Film & TV

The Part-Time Filmmakers

When George Lucas received a lifetime achievement award from the American Film Institute in 2005, he wryly noted that, “If you count Star Wars as one movie…I’m now, with my three movies, one ahead of Terry Malick for getting the most praise for the least body of work.” Whilst certainly true then, Malick has now in fact overtaken Lucas, having made two films afterwards whereas the latter’s output has completely stalled since Revenge of the Sith. However, while there is certainly no lack of money or an audience, there must be something that is limiting the cinematic yield of these acclaimed filmmakers. 

Always leave them wanting more perhaps? This may well be the case for directors such as Lucas or Peter Jackson, who have undoubtedly found their niche with their kinds of self-contained franchises that seem to get endless mileage at the box office. It is quite uncommon to see a director that only emerges from the cutting room once in a blue moon and still enjoys this much renown, especially if they have a reputation where success with critics and audiences is guaranteed. Examples of such cinematic auteurs are as sparse as they are enigmatic; that being relative to the frequency with which the majority of contemporary cinema’s premiere directors release their films. Take a gander at the likes of Spielberg, Scorsese and Eastwood and you’ll see that they produce high quality cinema on virtually a yearly basis. Eastwood in particular, given his octogenarian status, has strung together an extraordinarily high number of excellent films during the last decade e.g. Mystic River, Million Dollar Baby, Letters From Iwo Jima, Gran Torino and Changeling. Spielberg and Scorsese too produce, like clockwork, cinema of an inevitably high quality, with over 80 films between them in the last 40 years.

It seems rather curious then that the aforementioned elusive filmmaker can emerge after sabbaticals of the most gargantuan nature with yet another masterpiece. More often than not, those large gaps between release dates are down to the fact that the given filmmaker is either unbelievably picky or unable to gain major financial backing, or both. Someone like Peter Weir, who migrated to Hollywood from Australian cinema following the success that he gained with films such as Picnic At Hanging Rock and Gallipoli, has demonstrated an uncanny ability to make unique, almost anti-Hollywood films while working within the system itself, due to demanding uncompromising creative control over every facet of his projects. When directors are allowed this much freedom — and they rarely are — groundbreaking results often occur. Weir has managed this on several occasions, most prominently in breaking the moulds of two of the most typecast comedy actors of our time,  Robin Williams (Dead Poets Society) and Jim Carrey (The Truman Show), from whom he drew two incredibly touching performances that they have seldom matched since. It is also interesting to note that Weir’s exceptional 1985 film, Witness, gained Harrison Ford his only Academy Award nomination to date. The fact that since The Truman Show in 1998 Weir has only made two more films (Master and Commander: The Far Side of the World and The Way Back) shows just how selective such a filmmaker can be and in turn how rare the rewards of such a wait are.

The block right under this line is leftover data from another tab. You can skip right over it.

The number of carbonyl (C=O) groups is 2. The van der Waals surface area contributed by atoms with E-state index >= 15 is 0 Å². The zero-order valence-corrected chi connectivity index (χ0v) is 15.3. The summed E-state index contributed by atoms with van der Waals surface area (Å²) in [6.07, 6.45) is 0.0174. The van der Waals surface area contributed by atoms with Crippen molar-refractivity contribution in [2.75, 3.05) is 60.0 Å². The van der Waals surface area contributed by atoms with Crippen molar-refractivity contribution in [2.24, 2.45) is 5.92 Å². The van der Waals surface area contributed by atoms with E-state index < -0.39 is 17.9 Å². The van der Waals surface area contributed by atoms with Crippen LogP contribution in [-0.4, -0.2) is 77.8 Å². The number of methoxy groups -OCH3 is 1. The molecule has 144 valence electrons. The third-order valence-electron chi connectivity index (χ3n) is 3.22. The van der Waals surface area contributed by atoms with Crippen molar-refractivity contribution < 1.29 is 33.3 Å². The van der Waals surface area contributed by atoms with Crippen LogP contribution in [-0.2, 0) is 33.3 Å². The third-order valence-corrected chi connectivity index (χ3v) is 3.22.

If Stanley Kubrick were alive today, he might say that Peter Weir’s CV of 10 films in 30 years shows too much proliferation. If we start at Spartacus in 1960 (he made 4 films during the 50s) then in the 39 years up to his death, Kubrick only made 9 films. Clint Eastwood on the other hand, has averaged a film a year since 2000, and still remains infamous for his meticulous attention to detail and perfectionism. Still, given that nearly all of Kubrick’s films are seminal works within their genre (Dr Strangelove, The Shining, 2001: A Space Odyssey) such extreme cases of slow burner filmmaking can only be good for cinema.

To briefly return to George Lucas’ opening quote, it’s safe to say that Terrance Malick is the new Stanley Kubrick, which in fact seems bizarre given that Malick’s debut feature Badlands came out in 1973, 2 years after Kubrick’s A Clockwork Orange. But that said, Malick has taken sabbaticals from filmmaking that would make even Kubrick fidget; the release of this year’s The Tree of Life takes Malick’s tally to 5 films in 38 years. I assume he’s not bothered about a pension.

James McAndrew

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One Comment
  • Kat
    5 October 2011 at 19:34
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    This article was the best from the latest print edition. Researched, thoughtful and well-written. Nice one.

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